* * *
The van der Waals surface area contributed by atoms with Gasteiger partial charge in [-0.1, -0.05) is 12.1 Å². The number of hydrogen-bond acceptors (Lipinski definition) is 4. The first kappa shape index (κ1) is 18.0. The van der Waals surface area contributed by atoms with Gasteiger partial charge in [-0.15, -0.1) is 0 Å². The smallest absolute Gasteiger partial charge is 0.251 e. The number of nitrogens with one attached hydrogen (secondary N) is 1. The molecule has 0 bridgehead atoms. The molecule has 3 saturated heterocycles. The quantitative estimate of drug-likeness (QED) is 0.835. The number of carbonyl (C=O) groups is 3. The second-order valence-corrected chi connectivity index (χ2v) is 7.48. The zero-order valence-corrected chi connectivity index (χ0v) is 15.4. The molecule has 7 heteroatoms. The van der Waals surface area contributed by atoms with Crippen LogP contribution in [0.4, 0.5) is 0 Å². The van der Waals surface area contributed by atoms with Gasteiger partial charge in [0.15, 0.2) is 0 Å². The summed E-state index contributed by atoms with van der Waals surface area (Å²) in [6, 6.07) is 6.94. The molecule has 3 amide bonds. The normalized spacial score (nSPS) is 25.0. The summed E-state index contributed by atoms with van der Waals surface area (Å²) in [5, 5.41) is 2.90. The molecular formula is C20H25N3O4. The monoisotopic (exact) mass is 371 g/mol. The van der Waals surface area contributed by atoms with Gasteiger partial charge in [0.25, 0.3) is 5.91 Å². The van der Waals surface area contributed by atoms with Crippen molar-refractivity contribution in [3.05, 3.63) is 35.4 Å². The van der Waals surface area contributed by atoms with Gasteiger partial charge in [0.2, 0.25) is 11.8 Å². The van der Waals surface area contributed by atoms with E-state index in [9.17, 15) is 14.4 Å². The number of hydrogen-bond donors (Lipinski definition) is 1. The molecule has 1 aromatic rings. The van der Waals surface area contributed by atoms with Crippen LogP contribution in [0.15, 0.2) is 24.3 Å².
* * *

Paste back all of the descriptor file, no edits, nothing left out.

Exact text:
The van der Waals surface area contributed by atoms with Gasteiger partial charge in [-0.1, -0.05) is 12.1 Å². The number of hydrogen-bond acceptors (Lipinski definition) is 4. The first kappa shape index (κ1) is 18.0. The van der Waals surface area contributed by atoms with Gasteiger partial charge in [-0.15, -0.1) is 0 Å². The smallest absolute Gasteiger partial charge is 0.251 e. The number of nitrogens with one attached hydrogen (secondary N) is 1. The molecule has 0 bridgehead atoms. The molecule has 3 saturated heterocycles. The quantitative estimate of drug-likeness (QED) is 0.835. The number of carbonyl (C=O) groups is 3. The second-order valence-corrected chi connectivity index (χ2v) is 7.48. The zero-order valence-corrected chi connectivity index (χ0v) is 15.4. The molecule has 7 heteroatoms. The van der Waals surface area contributed by atoms with Crippen LogP contribution in [0.4, 0.5) is 0 Å². The van der Waals surface area contributed by atoms with Gasteiger partial charge in [0.15, 0.2) is 0 Å². The summed E-state index contributed by atoms with van der Waals surface area (Å²) in [6, 6.07) is 6.94. The molecule has 3 amide bonds. The normalized spacial score (nSPS) is 25.0. The summed E-state index contributed by atoms with van der Waals surface area (Å²) in [5, 5.41) is 2.90. The molecular formula is C20H25N3O4. The monoisotopic (exact) mass is 371 g/mol. The van der Waals surface area contributed by atoms with Gasteiger partial charge in [0.25, 0.3) is 5.91 Å². The van der Waals surface area contributed by atoms with Crippen molar-refractivity contribution in [3.05, 3.63) is 35.4 Å². The van der Waals surface area contributed by atoms with Gasteiger partial charge in [0.2, 0.25) is 11.8 Å². The van der Waals surface area contributed by atoms with E-state index in [9.17, 15) is 14.4 Å². The number of hydrogen-bond donors (Lipinski definition) is 1. The molecule has 1 aromatic rings. The van der Waals surface area contributed by atoms with Crippen LogP contribution in [0.15, 0.2) is 24.3 Å².